By Carl Begai
Many people in our line of sonic debauchery refer to Motörhead as a metal band even though legendary frontman Lemmy always insisted they played rock n’ roll. Not surprisingly, nobody ever dared to argue the point with Mr. Kilmister (that we know of). Thus, if you’re looking for a metal band cut from the Motörhead cloth it’s best to cast an ear in Witchery’s direction. Born from the ashes of Satanic Slaughter 20 years ago, the Swedish quintet originally consisting of members from The Haunted, Arch Enemy and Seance gained a faithful cult following from the get-go with their 1998 debut, Restless And Dead. During a BW&BK interview in 1999 for the band’s Witchburner EP, guitarist Patrik Jensen (The Haunted) put forth Witchery’s plan of adopting a ’70s-era KISS approach and releasing at least an album a year, and with Symphony For The Devil hitting the shelves in 2001 it seemed they might succeed. Unfortunately, real life and other band commitents managed to scuttle those plans, leaving Witchery to assemble only as time permitted, yielding only three albums in 10 years. In fact, their new record, In His Infernal Majesty’s Service, comes a whopping six years after their last outing, Witchkrieg.
“You know what they say; as you grow older time moves faster, ” says Jensen. “It doesn’t seem like it’s been six years but then I look at the calendar and it’s ‘Oh my God, we’re celebrating 20 years of Witchery, we need to make an album…’ (laughs).”
“But that’s the problem we’ve had since 2003 because that’s around about when Angela (Gossow) joined Arch Enemy and things started to go really well for them,” he continues, referring to bassist Sharlee D’Angelo’s top priority and the resulting space between Witchery albums. “The Haunted took off around that time, and I think that’s when Martin (Axenrot / drums) joined Opeth. We were really active between 1997 to 2003 and then things got difficult for us because there were so many conflicting schedules. It’s crazy. We discovered that it was just as hard to get this album out as any other year we’ve done an album because it’s hard to get everyone together. That’s why Martin decided to gracefully bow out; he didn’t want to make it a problem for Witchery to continue releasing albums. The way he put it, ‘It’s not like I don’t have a band I’m going to tour the world with…’ (laughs). We love the guy and we’re still friends, so there’s no animosity. Something had to change and he offered his place up; we found Chris (Barkensjö) to play drums and he’s not as busy as Martin so it’s easier to get rehearsals going. On top of that, Martin was a very sophisticated and tasteful player even before he joined Opeth, whereas I’m more of a Ramones / early Motörhead kind of player. Chris is the same way; he sounds like our first drummer, so having him in the band brought back that old Witchery feeling we had on Restless And Dead. Not only could we get back to rehearsing, we kind of got our old sound back.” Continue Reading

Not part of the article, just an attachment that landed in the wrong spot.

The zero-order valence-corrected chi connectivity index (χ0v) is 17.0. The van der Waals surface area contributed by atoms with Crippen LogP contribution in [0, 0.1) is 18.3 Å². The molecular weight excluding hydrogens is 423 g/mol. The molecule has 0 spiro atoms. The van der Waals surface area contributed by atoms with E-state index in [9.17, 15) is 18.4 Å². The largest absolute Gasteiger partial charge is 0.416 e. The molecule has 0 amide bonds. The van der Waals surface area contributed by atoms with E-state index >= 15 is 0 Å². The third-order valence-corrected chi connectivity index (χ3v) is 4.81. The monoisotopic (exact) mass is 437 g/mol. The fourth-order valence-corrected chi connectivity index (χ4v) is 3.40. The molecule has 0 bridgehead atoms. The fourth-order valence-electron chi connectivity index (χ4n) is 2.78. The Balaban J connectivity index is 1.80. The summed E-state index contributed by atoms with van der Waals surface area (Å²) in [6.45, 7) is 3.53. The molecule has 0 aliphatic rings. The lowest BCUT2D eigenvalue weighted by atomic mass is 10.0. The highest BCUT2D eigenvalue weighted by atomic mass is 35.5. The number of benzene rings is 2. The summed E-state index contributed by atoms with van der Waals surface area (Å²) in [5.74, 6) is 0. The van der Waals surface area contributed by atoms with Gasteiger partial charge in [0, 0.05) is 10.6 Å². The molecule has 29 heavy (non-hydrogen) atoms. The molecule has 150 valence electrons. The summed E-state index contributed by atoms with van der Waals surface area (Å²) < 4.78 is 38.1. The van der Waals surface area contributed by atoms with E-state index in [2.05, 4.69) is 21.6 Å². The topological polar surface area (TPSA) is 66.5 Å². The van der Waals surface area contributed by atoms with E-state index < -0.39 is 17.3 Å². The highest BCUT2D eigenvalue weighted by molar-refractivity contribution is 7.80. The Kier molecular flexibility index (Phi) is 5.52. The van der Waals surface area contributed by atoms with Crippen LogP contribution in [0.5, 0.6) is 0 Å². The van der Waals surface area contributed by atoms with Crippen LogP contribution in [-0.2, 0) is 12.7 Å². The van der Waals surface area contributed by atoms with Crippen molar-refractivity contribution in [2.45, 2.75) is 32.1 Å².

By Carl Begai